20,000 white ibises that typically swarm Battery Island near the mouth of the Cape Fear River are nowhere to be found

SOUTHPORT -- An eerie silence, abandoned nests and small fledgling bird skulls pervaded a grove of cedar and yaupon trees on Battery Island Tuesday as Lindsay Addison, a coastal biologist with Audubon North Carolina, explored the area that should’ve been full of nesting birds raising their chicks.

Thousands of white ibises that normally nest on Battery Island near the mouth of the Cape Fear River are missing, and Audubon wants to know if anyone has seen them. The birds typically begin to nest in April, but by late May only a handful of ibises could be seen on the island.

In a normal year, 10,000 pairs of ibis nest on the island, a total of roughly 20,000 birds. Addison said it looks like “someone shook a snow globe” when the ibises come to nest on the island. Yet this year, the island is noticeably devoid of the sights and sounds of the nesting birds.

“We still have a lot of egrets and herons at the site, but the ibis have departed,” Addison said.   

White ibis are colonial nesting birds that usually return to the same nesting sites year after year, and the local ibis colony has been coming to Battery Island to nest since the 1960s. The ibis is an “iconic” bird around Southport because of their abundance during the breeding season, Addison said.

The ibis is a wetland bird that likes to nest in trees like those that grow on Battery Island. The birds build their nests out of sticks and prefer to nest in an island setting to protect their young from mammalian predators.

Addison said the ibis colony has abandoned Battery Island once before in the mid-2000s due to the presence of a great horned owl. The birds didn’t return to the island until 2012 -- roughly three or four years after they abandoned it.

Though it’s unclear why the ibis colony chose to abandon the island site this year, Addison said she believes the colony was “getting hit pretty hard” last year by juvenile bald eagles.

“You raise your chicks up to the point where they’re almost big enough to fly, and then a giant murder bird comes and lays waste to them, that’s going to leave a lasting impression,” Addison said. “So you might kind of temporarily try someplace else.”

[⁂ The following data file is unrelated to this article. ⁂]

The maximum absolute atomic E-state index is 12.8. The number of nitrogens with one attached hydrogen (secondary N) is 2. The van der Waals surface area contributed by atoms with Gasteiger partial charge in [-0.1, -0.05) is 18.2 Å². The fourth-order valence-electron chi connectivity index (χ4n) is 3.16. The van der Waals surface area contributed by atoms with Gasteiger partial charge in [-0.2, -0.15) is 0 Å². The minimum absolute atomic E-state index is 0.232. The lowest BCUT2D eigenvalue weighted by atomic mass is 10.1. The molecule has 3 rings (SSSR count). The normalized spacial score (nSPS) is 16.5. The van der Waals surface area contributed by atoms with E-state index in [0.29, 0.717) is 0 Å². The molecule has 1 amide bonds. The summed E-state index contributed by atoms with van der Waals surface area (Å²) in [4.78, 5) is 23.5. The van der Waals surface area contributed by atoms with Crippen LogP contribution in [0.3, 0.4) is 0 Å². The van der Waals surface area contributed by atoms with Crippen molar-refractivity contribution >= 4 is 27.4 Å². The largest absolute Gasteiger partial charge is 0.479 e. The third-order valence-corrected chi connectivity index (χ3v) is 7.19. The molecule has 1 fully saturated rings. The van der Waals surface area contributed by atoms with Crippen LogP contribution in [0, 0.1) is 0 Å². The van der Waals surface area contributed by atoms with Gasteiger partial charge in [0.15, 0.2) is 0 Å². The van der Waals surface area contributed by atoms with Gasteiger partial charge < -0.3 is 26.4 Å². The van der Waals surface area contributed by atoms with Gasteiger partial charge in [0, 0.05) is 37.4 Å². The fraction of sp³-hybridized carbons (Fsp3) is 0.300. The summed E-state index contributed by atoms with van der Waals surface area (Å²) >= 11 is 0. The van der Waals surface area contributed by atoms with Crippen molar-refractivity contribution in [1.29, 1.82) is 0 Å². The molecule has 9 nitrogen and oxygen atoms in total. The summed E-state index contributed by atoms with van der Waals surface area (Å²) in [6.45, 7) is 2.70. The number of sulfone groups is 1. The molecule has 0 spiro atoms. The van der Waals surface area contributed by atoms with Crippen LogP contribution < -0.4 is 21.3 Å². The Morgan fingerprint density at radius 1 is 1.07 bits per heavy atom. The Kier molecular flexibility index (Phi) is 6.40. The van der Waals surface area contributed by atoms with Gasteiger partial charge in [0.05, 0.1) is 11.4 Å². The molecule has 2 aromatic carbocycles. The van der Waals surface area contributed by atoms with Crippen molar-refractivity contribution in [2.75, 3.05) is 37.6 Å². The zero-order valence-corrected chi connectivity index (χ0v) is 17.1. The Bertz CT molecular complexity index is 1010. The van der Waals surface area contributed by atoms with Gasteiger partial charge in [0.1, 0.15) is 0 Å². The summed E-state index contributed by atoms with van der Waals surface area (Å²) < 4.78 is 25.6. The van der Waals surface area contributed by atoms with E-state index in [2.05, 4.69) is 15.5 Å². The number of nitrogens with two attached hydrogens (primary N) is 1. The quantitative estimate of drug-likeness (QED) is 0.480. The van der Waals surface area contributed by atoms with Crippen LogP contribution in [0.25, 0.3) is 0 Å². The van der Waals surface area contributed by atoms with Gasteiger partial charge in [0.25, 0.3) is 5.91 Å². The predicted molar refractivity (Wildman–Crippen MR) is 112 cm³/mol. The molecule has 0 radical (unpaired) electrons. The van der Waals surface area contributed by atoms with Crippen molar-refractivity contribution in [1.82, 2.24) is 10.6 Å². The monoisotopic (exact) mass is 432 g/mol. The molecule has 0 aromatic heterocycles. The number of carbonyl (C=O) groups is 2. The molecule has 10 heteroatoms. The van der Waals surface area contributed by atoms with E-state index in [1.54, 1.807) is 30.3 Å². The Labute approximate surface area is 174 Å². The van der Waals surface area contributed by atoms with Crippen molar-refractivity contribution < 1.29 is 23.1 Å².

When the colony abandoned the island once before, Addison said they tried nesting further up the river on a lone, marshy island called North Pelican Island. Due to the lack of mature trees on the island, the birds nested in low shrubs and grasses. As a result, most of their nesting efforts were wiped out by storm tides.

Though Battery Island offers the ideal nesting habitat for the ibis, Addison said the colony might choose a less quality habitat if a predator lurked around their normal nesting site or some other disturbance occurred.

To track down the missing ibis colony, Addison said Audubon has reached out to their partners, including the N.C. Wildlife Resources Commission and state parks, to see if they’ve spotted the colony nesting on another site.

Yet the public can help too, Addison said. Ibises are white birds with a “goofy” downturned bright red or pink bill and black wing tips, and if anyone sees large flocks of the birds commuting back and forth at a particular time of day fairly consistently and going in the same direction, Addison said observers should report their observations at nc.audubon.org.

“If people are noticing large numbers of ibis in an area or notice what direction they’re going, that would be a great thing to pass along to us,” Addison said.

Through funding from the Orton Foundation, Audubon manages Battery Island as well as seven other sanctuary islands in the Cape Fear River. 

Reporter Makenzie Holland can be reached at 910-343-2371 or Makenzie.Holland@StarNewsOnline.com.

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